In reply to the man's question 10/18, about Fibonacci retracement, this is an expression in the investment industry referring to the % of a recent movement in an investment's market price that is 'retraced' after a recognized reversal in the security's price. Technical analysts within the investment management world use the Fibonacci ratio, and variations, to aid in forecasting the probability of the 'next turn' in the dynamic market price of a specified security or market index. It is only one of many types of calculations and geometric observations investment analysts use in forecasting 'probable' turning points (or reversals) in investment prices.
For example, if stock A's recent price movement was downward by $10, before it turned, or bounced, then the 'retracement' of the $10 is what is monitored with Fibonacci ratios to determine the next possible reversal of the stock price. In this example, if one utilizes the most popular Fibonacci ratio of .618, then the retracement of the $10 in our example might be be $6.18, the amount the security's price may advance before reversing again, as in a stair step formation. As most people are aware, stock market prices don't go straight up or down over time; they go up and down in a stair-step fashion, and it's the Fibonacci ratios that help analysts determine these possible change in the current trend.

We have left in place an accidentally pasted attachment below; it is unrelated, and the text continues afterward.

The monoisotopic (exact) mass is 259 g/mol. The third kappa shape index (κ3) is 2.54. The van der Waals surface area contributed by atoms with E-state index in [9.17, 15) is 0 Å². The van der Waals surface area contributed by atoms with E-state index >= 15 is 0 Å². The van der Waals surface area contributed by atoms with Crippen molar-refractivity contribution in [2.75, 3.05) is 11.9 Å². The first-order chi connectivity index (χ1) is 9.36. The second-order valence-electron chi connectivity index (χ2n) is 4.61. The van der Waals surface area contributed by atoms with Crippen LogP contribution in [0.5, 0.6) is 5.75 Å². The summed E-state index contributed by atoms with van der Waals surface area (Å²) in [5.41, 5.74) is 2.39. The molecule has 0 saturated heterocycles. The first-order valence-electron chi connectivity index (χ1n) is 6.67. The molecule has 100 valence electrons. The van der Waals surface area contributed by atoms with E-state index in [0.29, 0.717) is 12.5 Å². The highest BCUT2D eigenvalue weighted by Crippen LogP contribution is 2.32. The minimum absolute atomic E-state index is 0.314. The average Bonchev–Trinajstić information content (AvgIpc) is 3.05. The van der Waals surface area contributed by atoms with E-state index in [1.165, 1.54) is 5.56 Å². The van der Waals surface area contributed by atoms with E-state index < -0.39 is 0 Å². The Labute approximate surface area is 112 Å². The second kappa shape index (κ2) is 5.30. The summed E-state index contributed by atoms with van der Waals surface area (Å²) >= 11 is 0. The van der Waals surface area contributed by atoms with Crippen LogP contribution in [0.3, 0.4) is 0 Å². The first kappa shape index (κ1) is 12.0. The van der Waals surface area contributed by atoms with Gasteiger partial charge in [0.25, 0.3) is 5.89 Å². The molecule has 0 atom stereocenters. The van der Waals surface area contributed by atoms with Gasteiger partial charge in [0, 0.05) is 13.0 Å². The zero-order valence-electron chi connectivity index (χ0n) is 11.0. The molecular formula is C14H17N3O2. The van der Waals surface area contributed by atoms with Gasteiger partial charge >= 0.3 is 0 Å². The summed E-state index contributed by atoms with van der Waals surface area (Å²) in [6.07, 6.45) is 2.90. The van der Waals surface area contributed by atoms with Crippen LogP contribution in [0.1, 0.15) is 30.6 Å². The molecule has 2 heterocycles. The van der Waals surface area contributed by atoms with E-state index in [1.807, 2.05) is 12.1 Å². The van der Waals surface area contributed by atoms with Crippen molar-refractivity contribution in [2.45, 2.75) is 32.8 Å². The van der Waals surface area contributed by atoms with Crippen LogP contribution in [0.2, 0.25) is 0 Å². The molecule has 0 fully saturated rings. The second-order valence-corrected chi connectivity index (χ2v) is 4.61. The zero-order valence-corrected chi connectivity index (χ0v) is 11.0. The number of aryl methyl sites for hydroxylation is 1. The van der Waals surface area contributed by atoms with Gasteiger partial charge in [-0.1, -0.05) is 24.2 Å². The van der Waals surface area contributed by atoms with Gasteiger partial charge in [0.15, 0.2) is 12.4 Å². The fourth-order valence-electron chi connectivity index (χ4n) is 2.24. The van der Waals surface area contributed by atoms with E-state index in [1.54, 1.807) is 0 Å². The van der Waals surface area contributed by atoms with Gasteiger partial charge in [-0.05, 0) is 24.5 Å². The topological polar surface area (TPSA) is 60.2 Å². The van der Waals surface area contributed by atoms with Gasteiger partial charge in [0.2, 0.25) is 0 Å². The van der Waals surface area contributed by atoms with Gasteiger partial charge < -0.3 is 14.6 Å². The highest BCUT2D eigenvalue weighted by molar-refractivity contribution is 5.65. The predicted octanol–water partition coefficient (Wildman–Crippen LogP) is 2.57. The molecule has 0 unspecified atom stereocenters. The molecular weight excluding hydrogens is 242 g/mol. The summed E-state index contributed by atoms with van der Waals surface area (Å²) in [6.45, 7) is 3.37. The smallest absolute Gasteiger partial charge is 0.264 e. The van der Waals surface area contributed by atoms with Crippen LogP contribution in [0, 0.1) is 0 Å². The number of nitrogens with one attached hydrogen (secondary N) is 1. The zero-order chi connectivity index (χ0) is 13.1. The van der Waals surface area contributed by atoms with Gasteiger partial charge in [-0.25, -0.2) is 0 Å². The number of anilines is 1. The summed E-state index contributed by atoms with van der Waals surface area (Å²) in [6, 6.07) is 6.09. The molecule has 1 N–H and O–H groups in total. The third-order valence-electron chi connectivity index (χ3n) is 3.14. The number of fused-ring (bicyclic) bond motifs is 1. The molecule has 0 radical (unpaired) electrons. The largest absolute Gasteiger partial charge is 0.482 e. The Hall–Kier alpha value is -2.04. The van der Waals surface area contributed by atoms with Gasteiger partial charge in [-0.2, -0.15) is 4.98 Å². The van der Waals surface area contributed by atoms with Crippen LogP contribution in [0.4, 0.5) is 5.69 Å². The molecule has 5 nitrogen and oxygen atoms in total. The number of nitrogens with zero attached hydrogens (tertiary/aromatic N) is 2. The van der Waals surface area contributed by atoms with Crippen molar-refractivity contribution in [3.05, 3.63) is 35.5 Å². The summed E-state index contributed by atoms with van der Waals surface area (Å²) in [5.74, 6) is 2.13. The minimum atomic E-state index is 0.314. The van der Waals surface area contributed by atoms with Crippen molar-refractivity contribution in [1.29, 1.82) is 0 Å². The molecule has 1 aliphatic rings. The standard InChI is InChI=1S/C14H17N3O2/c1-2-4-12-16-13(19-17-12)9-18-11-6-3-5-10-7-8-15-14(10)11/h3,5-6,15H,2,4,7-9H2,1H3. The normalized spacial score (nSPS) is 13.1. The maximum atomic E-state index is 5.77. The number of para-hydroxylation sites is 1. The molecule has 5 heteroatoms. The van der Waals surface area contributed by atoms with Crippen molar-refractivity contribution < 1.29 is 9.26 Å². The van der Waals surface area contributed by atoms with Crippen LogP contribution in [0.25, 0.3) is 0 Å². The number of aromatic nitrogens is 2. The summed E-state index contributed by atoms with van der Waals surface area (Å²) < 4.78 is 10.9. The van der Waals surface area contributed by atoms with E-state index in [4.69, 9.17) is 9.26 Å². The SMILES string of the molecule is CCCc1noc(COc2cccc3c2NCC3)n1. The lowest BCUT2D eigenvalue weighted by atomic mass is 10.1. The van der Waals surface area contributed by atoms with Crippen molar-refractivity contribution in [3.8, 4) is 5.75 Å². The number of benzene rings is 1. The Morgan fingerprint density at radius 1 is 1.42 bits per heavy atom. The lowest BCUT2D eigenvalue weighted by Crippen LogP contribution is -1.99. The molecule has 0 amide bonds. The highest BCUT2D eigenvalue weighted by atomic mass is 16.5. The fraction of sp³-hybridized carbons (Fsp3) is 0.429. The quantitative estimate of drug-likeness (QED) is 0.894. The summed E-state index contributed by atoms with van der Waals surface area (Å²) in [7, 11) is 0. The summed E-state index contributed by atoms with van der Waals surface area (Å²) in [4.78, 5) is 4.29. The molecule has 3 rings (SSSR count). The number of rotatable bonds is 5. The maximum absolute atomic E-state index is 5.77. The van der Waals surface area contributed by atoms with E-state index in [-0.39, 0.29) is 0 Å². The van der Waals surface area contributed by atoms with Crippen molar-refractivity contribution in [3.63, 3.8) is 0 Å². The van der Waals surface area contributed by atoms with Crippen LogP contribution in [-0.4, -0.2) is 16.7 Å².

In the real world, investments don't turn on the Fibonacci-calculated pricing, but they do seem to turn at certain variations of the Fibonacci ratios, ie, the square root of .618, or Fib squared, or even the reciprocal of Fib compared to 1, ie, .382 (1- .618). None of the various Fib ratios do not guarantee a turning point in a stock's price, but they identify possible pricing points, that wouldn't exist otherwise. It's not certain when the Leonardo's famous ratio started to be utilized in the investment industry, but that would be something to investigate.